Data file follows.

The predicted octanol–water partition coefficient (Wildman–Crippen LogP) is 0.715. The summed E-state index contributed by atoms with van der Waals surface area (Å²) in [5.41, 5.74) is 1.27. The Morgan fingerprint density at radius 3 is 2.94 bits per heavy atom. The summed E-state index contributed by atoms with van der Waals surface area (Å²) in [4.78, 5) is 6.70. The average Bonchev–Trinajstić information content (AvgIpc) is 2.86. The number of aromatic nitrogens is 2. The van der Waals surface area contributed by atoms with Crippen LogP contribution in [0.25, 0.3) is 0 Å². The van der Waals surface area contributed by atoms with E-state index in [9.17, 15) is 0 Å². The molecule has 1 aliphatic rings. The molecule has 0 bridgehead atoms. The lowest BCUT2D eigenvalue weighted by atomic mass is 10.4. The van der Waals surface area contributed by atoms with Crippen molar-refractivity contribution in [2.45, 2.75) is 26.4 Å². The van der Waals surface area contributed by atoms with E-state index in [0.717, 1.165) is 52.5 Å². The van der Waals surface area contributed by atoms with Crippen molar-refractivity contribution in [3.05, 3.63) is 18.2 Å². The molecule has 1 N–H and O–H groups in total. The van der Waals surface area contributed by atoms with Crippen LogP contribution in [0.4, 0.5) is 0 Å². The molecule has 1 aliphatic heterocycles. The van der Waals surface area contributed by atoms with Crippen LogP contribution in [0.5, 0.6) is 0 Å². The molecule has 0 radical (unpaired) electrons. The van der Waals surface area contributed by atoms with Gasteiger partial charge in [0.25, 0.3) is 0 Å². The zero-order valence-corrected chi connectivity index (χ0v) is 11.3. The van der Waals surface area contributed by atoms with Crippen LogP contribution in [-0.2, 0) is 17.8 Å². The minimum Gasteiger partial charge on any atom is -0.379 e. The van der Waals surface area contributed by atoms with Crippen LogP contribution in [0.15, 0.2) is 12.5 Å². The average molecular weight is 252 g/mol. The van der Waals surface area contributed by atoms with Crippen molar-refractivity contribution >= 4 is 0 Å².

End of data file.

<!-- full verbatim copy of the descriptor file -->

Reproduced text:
The predicted octanol–water partition coefficient (Wildman–Crippen LogP) is 0.715. The summed E-state index contributed by atoms with van der Waals surface area (Å²) in [5.41, 5.74) is 1.27. The Morgan fingerprint density at radius 3 is 2.94 bits per heavy atom. The summed E-state index contributed by atoms with van der Waals surface area (Å²) in [4.78, 5) is 6.70. The average Bonchev–Trinajstić information content (AvgIpc) is 2.86. The number of aromatic nitrogens is 2. The van der Waals surface area contributed by atoms with Crippen LogP contribution in [0.25, 0.3) is 0 Å². The van der Waals surface area contributed by atoms with E-state index in [9.17, 15) is 0 Å². The molecule has 1 aliphatic rings. The molecule has 0 bridgehead atoms. The lowest BCUT2D eigenvalue weighted by atomic mass is 10.4. The van der Waals surface area contributed by atoms with Crippen molar-refractivity contribution in [2.45, 2.75) is 26.4 Å². The van der Waals surface area contributed by atoms with E-state index in [0.717, 1.165) is 52.5 Å². The van der Waals surface area contributed by atoms with Crippen molar-refractivity contribution in [3.05, 3.63) is 18.2 Å². The molecule has 1 N–H and O–H groups in total. The van der Waals surface area contributed by atoms with Crippen LogP contribution in [0.4, 0.5) is 0 Å². The molecule has 1 aliphatic heterocycles. The van der Waals surface area contributed by atoms with Crippen LogP contribution in [0.5, 0.6) is 0 Å². The molecule has 0 radical (unpaired) electrons. The van der Waals surface area contributed by atoms with Gasteiger partial charge in [0.25, 0.3) is 0 Å². The zero-order valence-corrected chi connectivity index (χ0v) is 11.3. The van der Waals surface area contributed by atoms with Crippen LogP contribution in [-0.2, 0) is 17.8 Å². The minimum Gasteiger partial charge on any atom is -0.379 e. The van der Waals surface area contributed by atoms with Crippen LogP contribution in [0.15, 0.2) is 12.5 Å². The average molecular weight is 252 g/mol. The van der Waals surface area contributed by atoms with Crippen molar-refractivity contribution >= 4 is 0 Å².